So, this is your host, Bob Finnell.

We'll see you at that next lesson.

A Course in Arithmetic Review.

Produced at The Portland Community College.

Here we have a rather simple problem.

The technique we will use to solve this problem systematically

in fact is going to be very useful

for other, tougher problems down the road.

So let's attack this problem then back off

and look at how we did it.

Okay, first we want to find all the divisors or factors of 64.

Well, one obvious one is 1.

And 1 goes into 64, of course, 64 times. [ 64 ÷ 1 = 64 ]

2 is another one.

2 divides into 64, 32 times. [ 64 ÷ 2 = 32 ]

3, should we try to divide that into 64? [ 64 ÷ 3 = ? ]

It won't go.

4 goes into 64, 16 times. [ 64 ÷ 4 = 16 ]

Now note, we're already beginning to see a pattern.

In trying every single whole number one at a time

to see if it divides in, if it does,

by dividing it, we get as a gift a second divisor.

So when you find one divisor,

another divisor is given to you free.

Now take that fact into your mind.

When you get one factor of a number,

it gives you a second one free, in this case, that's larger.

But notice as the first factor gets larger,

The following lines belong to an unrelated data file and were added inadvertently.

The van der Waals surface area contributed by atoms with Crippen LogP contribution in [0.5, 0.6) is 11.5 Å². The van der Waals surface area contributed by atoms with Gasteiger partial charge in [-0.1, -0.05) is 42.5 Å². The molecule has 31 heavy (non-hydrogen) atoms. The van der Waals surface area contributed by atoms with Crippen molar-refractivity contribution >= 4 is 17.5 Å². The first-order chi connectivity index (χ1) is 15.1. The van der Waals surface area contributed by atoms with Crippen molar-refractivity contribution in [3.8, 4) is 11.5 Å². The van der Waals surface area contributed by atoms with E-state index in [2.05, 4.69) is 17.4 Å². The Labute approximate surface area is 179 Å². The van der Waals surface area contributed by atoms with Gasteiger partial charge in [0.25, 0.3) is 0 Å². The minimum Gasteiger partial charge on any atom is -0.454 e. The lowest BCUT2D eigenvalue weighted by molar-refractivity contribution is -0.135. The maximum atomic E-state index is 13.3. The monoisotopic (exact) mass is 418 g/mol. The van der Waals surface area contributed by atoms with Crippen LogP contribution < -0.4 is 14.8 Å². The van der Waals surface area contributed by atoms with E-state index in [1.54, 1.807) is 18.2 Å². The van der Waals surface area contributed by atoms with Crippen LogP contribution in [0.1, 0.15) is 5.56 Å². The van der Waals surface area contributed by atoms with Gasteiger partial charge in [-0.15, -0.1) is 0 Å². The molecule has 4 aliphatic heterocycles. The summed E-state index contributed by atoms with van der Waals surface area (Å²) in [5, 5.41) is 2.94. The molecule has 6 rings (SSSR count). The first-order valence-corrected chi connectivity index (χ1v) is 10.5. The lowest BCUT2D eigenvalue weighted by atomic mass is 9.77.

the second factor gets smaller.

That's a second important fact.

In trying 5, that won't work. [ 64 ÷ 5 = ? ]

6 won't divide. [ 64 ÷ 6 = ? ]

7 won't divide. [ 64 ÷ 7 = ? ]

8 will divide into 64, 8 times. [ 64 ÷ 8 = 8 ]

We try 9 won't. [ 64 ÷ 9 = ? ]

10 won't. [ 64 ÷ 10 = ? ]

11 won't. [ 64 ÷ 11 = ? ]

Nor 12, [ 64 ÷ 12 = ? ]

13, [ 64 ÷ 13 = ? ]

14, [ 64 ÷ 14 = ? ]

15. [ 64 ÷ 15 = ? ]

But 16 will. [ 64 ÷ 16 = ? ]

16 will go in 4 times. [ 64 ÷ 16 = 4 ]

But note this, that that [ 4 · 16 ]

is essentially the same as this [ 16 · 4 ] simply commuted.

That's not surprising

as this one got bigger, this one got smaller.

And as this one gets bigger and this one gets smaller,

there reaches a point where the two

either are equal as in this case or are nearly equal.

Then from that point on

as this one gets bigger, this one has to get smaller,

so all of these others that I had previously will be retraced.

Okay, we do have all of our divisors now.

We have the 1, 2, 4, 8.

Then going backwards 8, 16, 32, 64.

Now at first thought to find all the divisors of 64,

it might appear we'd have to try 1, 2, 3 all the way up to 64.

But it turns out we didn't have to go very far,

only up to 8 to find all of them

because the smaller ones were giving me the larger ones free.

So now let's see if we can isolate how far it is we have to go

before we can quit and say we've gone far enough.

Let's recall loosely what we meant by square root [√]

We can verbalize "the square root of 64"

or you might recall the symbol for it was this: [ √64 ]

The 'square root' of a number is that number which times itself,

so these must be the same, [ (same) · (same) ]

will equal the insides.

And of course in this case that's 8,

because 8 times 8 is 64. [ 8 · 8 = 64 ]

Square rooting of course is so important

that most calculators will have a square root key.

Mine's right there. [√]

So if I were to punch in 64, then hit the square root key [√]